Safety, affordability, and sustainability? What the next four years of Sim City may bring for Vancouver
Experts say mayor-elect Ken Sim’s ABC platform has plenty of ambitious pledges, but it’s unclear whether the party “fully understands the implications” of its promises.
After four years of a divided council, Vancouver voters elected Ken Sim and every member of the A Better City (ABC) candidate slate to city hall on October 15. It’s the first time a right-of-centre party has been in control in Vancouver since 2008, and the first outright majority since 2014.
With seven council seats plus the mayor, ABC is in a prime position to push through an ambitious agenda. But some experts say the platform is style over substance, without feasible plans to enact its promises. (The lack of specifics is a common issue with municipal candidates, and was also apparent in Kennedy Stewart’s council term and mayoral re-election campaign.)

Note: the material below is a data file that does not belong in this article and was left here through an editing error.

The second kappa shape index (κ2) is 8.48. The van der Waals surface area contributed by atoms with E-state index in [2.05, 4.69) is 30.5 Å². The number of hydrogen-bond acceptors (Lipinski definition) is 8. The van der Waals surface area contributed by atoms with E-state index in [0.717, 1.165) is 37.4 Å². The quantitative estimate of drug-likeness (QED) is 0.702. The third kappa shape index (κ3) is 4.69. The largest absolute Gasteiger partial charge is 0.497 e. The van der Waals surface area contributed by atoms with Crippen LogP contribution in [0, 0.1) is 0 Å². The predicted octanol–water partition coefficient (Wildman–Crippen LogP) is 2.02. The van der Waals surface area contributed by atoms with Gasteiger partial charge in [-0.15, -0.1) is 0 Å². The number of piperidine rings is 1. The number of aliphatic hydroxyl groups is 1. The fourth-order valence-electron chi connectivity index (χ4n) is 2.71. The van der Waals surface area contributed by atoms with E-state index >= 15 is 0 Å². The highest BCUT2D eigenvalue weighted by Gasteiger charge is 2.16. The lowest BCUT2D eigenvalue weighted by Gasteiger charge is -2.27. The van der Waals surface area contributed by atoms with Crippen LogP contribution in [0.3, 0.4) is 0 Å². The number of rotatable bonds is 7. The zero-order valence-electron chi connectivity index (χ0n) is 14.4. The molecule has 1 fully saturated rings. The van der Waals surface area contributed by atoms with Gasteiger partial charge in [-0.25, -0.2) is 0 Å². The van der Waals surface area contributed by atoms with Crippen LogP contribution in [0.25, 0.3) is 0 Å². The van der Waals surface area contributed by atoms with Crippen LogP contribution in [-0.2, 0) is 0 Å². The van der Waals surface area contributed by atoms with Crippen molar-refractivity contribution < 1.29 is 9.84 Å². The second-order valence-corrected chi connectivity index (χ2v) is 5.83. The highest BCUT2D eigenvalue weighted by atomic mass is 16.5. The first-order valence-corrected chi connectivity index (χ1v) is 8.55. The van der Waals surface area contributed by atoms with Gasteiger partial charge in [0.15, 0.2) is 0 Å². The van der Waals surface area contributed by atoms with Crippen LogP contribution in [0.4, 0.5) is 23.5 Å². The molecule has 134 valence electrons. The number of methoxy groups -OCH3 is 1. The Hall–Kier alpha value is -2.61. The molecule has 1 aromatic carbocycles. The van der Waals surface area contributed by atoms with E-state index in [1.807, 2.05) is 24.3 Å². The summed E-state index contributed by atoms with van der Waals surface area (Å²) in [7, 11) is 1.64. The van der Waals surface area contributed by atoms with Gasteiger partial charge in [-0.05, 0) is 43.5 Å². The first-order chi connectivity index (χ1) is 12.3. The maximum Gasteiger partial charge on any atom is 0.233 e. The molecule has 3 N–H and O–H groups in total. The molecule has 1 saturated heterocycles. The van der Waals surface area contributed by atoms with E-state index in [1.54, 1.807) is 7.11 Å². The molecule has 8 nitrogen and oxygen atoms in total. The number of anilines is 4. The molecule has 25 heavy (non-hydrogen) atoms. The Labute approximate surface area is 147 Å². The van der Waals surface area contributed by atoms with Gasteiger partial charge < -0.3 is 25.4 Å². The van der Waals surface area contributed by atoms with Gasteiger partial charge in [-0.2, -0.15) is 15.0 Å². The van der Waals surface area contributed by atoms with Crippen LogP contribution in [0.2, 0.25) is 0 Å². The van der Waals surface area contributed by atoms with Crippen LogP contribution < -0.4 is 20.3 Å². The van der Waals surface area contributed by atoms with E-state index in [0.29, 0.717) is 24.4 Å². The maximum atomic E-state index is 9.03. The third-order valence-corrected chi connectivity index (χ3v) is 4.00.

ABC’s platform—which is no longer available to read publicly on its website, but can be found here—centres on what mayor-elect Sim calls “safety, affordability and sustainability.”
Let’s look at the three areas an ABC city council is promising to work on, and how Vancouver might look in four years’ time based on both pledges and practicality. We’ll be looking at park board and school board priorities at a later date.
(An ABC spokesperson told the Straight that no current or elected council members were available to comment on this story.)
ABC capitalized on the public’s growing concerns over crime with one of its headline policies: promising to hire 100 new police officers and 100 new mental health nurses “as part of a renewed approach to community policing” that expands Car 87.